We, the world that is, have been spoilt by nearly eight years of low interest rates. It is sometimes easy to forget that interest rates not only go down or stay the same, as they have done for some considerable time, but they can go up too. An interest-rate rise is one of the many ingredients in the cocktail of economic risks that the UK Chancellor, George Osborne, has alluded to for the British economy. But what applies to the UK economy could also apply to other economies around the world. Good health In itself, a rise in interest rates…
We, the world that is, have been spoilt by nearly eight years of low interest rates. It is sometimes easy to forget that interest rates not only go down or stay the same, as they have done for some considerable time, but they can go up too.
An interest-rate rise is one of the many ingredients in the cocktail of economic risks that the UK Chancellor, George Osborne, has alluded to for the British economy. But what applies to the UK economy could also apply to other economies around the world.
In itself, a rise in interest rates should not be seen as threatening. An interest-rate rise could suggest that an economy is in good health.
After all, interest-rate rises tend to follow the business cycle. As an economy starts to show signs of improvement, interest rates tend to go up. They eventually peak at roughly the same time that the business cycle reaches its highest point.
The time to worry is when interest rates are being cut because it could mean that the economy is showing signs of slowing.
Currently, there are promising signs that some of the largest economies in the world are expected to grow, even though the growth rate might only be anaemic.
The US is expected to grow around 2%, while China could grow at between 6% and 7%. Japan and Germany, which are the third and fourth-biggest economies in the world, could grow around 1.6%. The UK and France could grow at 2% and 1%, respectively.
Whilst there are encouraging signs that the global economy is gradually returning to health, not all businesses, or in some instances, economies are prepared for rises in interest rates.
These include heavily-indebted companies and those economies that are still burdened by excessive borrowings. It is metaphorically known as “Failing to fixing the roof when the sun is shining”.
Many companies, many consumers and many economies took on inexpensive debt, when money was cheap. However, as the old saying goes: “If you owe money, you either have to repay it or face bankruptcy.”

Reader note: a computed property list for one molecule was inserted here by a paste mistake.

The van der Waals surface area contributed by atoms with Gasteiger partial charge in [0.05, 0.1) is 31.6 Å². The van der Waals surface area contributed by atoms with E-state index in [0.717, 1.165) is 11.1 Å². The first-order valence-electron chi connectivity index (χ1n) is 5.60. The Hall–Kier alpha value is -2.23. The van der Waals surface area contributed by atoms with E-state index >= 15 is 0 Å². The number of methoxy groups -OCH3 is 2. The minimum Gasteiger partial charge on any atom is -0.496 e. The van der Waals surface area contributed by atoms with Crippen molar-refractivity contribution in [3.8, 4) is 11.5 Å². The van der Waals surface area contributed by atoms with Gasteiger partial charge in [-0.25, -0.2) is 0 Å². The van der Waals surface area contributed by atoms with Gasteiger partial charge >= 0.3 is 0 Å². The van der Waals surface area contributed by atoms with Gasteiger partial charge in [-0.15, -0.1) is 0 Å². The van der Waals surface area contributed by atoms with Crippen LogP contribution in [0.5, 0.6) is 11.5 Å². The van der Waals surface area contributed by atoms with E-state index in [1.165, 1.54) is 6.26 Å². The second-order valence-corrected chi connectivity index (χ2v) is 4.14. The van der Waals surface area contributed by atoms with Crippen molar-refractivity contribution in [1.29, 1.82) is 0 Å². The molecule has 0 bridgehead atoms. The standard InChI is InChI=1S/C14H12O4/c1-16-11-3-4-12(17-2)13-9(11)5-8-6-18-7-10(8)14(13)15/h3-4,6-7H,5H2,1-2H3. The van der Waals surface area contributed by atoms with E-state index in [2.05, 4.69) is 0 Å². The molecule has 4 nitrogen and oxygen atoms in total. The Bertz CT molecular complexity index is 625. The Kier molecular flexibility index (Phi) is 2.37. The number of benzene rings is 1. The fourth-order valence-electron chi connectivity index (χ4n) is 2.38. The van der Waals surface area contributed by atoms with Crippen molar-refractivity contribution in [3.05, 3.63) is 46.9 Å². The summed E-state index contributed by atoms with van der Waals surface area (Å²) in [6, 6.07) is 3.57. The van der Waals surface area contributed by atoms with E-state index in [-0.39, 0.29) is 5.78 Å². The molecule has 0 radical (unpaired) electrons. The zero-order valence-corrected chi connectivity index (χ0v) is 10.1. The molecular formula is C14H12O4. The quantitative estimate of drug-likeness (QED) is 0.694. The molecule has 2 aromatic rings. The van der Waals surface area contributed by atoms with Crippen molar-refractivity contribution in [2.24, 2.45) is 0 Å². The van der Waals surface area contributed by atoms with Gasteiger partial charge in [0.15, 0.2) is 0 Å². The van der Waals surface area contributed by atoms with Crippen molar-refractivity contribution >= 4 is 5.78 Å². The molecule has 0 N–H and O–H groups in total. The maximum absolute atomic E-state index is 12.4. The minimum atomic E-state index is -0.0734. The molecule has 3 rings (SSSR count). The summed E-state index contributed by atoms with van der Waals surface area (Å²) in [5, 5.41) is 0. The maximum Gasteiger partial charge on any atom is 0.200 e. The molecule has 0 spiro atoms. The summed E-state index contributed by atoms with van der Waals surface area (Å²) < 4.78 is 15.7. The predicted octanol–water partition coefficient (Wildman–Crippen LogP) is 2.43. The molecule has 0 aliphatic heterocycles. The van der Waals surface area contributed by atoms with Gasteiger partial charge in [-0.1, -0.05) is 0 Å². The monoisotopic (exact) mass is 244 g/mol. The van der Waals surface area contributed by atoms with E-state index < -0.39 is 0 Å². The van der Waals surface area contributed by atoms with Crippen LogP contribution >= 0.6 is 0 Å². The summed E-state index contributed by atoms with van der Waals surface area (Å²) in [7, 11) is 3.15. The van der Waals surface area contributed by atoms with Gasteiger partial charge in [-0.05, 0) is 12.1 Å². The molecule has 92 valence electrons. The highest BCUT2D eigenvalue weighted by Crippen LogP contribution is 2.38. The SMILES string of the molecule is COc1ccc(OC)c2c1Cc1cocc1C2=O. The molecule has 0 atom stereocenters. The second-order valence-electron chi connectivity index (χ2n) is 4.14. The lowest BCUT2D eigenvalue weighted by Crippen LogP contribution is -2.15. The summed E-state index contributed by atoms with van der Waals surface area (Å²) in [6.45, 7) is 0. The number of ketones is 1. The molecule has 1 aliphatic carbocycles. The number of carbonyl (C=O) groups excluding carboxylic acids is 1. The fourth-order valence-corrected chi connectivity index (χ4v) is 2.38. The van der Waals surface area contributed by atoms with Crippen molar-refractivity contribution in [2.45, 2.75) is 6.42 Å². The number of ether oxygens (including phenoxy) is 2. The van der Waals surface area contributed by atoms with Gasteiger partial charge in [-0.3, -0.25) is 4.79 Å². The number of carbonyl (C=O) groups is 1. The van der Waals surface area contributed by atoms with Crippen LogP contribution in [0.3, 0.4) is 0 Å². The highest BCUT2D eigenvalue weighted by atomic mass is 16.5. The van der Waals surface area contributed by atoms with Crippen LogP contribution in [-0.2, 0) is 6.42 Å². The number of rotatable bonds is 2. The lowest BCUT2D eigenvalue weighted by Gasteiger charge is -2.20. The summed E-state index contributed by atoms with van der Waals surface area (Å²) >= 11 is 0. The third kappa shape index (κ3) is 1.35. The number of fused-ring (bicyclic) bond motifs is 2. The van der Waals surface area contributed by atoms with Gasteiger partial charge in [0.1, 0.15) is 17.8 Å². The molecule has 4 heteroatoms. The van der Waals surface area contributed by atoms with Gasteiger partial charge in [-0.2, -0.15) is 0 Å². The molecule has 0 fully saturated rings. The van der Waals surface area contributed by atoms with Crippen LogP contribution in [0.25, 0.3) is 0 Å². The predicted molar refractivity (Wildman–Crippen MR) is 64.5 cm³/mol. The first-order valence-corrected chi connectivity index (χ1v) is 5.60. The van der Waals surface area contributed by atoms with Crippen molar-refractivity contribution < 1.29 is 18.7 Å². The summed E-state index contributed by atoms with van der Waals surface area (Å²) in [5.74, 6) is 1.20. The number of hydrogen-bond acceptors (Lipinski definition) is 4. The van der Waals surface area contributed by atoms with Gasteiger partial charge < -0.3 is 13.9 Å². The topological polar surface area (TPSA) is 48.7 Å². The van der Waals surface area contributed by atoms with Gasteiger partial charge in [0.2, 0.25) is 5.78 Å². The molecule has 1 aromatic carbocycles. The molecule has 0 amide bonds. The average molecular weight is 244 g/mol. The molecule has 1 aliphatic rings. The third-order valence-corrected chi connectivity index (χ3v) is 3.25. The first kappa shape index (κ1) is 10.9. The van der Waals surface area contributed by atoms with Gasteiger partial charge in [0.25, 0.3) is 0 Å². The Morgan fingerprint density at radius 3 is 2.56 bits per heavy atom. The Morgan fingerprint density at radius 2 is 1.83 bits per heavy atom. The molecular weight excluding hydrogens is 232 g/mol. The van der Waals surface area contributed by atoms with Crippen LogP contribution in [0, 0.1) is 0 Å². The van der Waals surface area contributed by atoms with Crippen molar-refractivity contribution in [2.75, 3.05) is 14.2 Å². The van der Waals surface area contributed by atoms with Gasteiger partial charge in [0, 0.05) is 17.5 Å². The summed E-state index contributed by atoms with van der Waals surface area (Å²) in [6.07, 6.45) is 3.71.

Creditors could therefore be vulnerable. For instance, last year, around 100 global companies defaulted on their debts. It was the second-biggest default count for more than a decade.
The default tally was exceeded only by the financial crisis, when over 200 companies failed to repay their loans in 2009.
But unlike the financial crisis that was triggered by falling property prices in the US, the damage this time has been initiated by falling commodity prices.
Many resources companies have struggled under low oil and commodity prices. The default rate for metals and mining companies climbed to 15% this month compared with 11% last month.
But it is not only commodities companies that have found conditions challenging. Some countries have struggled too. Puerto Rico, which has an annual economic output of about US$103 billion, is struggling under debts of about US$70 billion. It has defaulted on its loans twice in five month.
Loan defaults could have far-reaching consequences.
It could affect banks which are generally the main source of borrowing. It could also impact insurers and bond investors, who have benefitted disproportionately over the last eight years from falling interest rates.
Between 2006 and 2014, bond investors could have reaped returns of more than 6% on investments that are normally perceived to be both boring and safe. However, those heady days of above-average returns could be over.
For every 1% rise in interest rates, the price of 10-year Treasuries could potentially fall by 9%.
Companies that have no debt can’t go bankrupt. The same goes for sovereign states and consumers. The key to successful investing, therefore, is to look to those that are either cash rich or those that are able to manage their debts adequately.
In Singapore, there are many companies with little or no debt. Within the Straits Times Index (SGX: ^STI), they include Genting Singapore (SGX: G13), SIA Engineering (SGX: S59), Singapore Airlines (SGX: C6L) and Singapore Exchange (SGX: S68).
The financially fittest will survive. They might even prosper.
A version of this article first appeared in the Independent on Sunday.
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